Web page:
"There is no such thing as Palestine in history, absolutely not".
- Professor Philip Hitti, Arab historian, 1946 -
"It is common knowledge that Palestine is nothing but Southern Syria".
- Representant of Saudi Arabia at the United Nations, 1956 -
Concerning the Holy Land, the chairman of the Syrian Delegation at the Paris Peace Conference in February 1919 stated:
"The only Arab domination since the Conquest in 635 c.e. hardly lasted, as such, 22 years".
"There is not a solitary village throughout its whole extent (valley of Jezreel, Galilea); not for thirty miles in either direction... One may ride ten miles hereabouts and not see ten human beings. For the sort of solitude to make one dreary, come to Galilee... Nazareth is forlorn... Jericho lies a mouldering ruin... Bethlehem and Bethany, in their poverty and humiliation... untenanted by any living creature... A desolate country whose soil is rich enough, but is given over wholly to weeds... a silent, mournful expanse... a desolation... We never saw a human being on the whole route... Hardly a tree or shrub anywhere. Even the olive tree and the cactus, those fast friends of a worthless soil had almost deserted the country... Palestine sits in sackcloth and ashes... desolate and unlovely...".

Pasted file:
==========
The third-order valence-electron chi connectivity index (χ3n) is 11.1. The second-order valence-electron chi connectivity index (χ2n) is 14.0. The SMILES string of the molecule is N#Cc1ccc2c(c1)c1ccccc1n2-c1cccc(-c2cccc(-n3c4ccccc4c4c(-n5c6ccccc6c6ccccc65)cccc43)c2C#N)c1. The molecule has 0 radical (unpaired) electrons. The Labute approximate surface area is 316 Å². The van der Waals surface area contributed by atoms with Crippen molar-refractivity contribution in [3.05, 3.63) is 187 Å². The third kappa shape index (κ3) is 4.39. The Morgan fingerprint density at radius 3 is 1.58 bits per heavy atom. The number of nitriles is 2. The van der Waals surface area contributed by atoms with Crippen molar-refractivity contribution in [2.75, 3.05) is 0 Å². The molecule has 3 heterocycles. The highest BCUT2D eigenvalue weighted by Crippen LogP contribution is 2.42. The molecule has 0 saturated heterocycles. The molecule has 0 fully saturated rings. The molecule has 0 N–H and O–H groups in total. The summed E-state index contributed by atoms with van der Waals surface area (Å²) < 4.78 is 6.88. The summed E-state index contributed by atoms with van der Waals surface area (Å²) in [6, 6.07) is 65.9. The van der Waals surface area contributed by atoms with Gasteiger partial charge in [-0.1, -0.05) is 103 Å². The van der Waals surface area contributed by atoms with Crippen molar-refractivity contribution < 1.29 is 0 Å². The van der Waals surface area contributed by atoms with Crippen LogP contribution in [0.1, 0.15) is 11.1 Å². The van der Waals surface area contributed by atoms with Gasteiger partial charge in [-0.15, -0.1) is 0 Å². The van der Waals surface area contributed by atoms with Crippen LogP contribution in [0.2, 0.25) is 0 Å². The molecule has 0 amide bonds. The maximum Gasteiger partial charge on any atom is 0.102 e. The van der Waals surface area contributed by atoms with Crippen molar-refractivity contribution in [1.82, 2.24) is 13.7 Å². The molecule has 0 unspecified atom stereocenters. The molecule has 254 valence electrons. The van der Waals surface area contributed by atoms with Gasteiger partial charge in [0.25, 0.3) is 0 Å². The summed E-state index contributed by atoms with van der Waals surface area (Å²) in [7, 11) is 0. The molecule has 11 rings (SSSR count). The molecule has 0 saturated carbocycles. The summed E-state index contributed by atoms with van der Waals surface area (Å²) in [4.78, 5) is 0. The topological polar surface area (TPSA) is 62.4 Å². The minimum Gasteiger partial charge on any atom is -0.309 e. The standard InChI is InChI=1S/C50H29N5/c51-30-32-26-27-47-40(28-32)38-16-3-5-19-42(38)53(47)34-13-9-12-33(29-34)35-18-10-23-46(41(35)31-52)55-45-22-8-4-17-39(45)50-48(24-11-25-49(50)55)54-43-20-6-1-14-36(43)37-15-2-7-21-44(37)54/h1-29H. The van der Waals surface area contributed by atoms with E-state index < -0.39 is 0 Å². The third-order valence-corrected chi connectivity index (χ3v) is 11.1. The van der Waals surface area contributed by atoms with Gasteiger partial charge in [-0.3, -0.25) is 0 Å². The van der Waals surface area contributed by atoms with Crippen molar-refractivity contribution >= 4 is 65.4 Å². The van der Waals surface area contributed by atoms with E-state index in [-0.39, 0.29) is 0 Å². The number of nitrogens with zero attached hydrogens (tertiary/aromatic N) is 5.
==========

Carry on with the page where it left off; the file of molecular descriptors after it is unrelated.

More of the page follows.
- Mark Twain, "The Innocents Abroad", 1867 -
"In 1590 a 'simple English visitor' to Jerusalem wrote: 'Nothing there is to bescene but a little of the old walls, which is yet remayning and all the rest is grasse, mosse and weedes much like to a piece of rank or moist grounde'.".
- Gunner Edward Webbe, Palestine Exploration Fund,
Quarterly Statement, p. 86; de Haas, History, p. 338 -
"The land in Palestine is lacking in people to till its fertile soil".
- British archaeologist Thomas Shaw, mid-1700s -
"Palestine is a ruined and desolate land".
- Count Constantine François Volney, XVIII century French author and historian -
"The Arabs themselves cannot be considered but temporary residents. They pitched their tents in its grazing fields or built their places of refuge in its ruined cities. They created nothing in it. Since they were strangers to the land, they never became its masters. The desert wind that brought them hither could one day carry them away without their leaving behind them any sign of their passage through it".
- Comments by Christians concerning the Arabs in Palestine in the 1800s -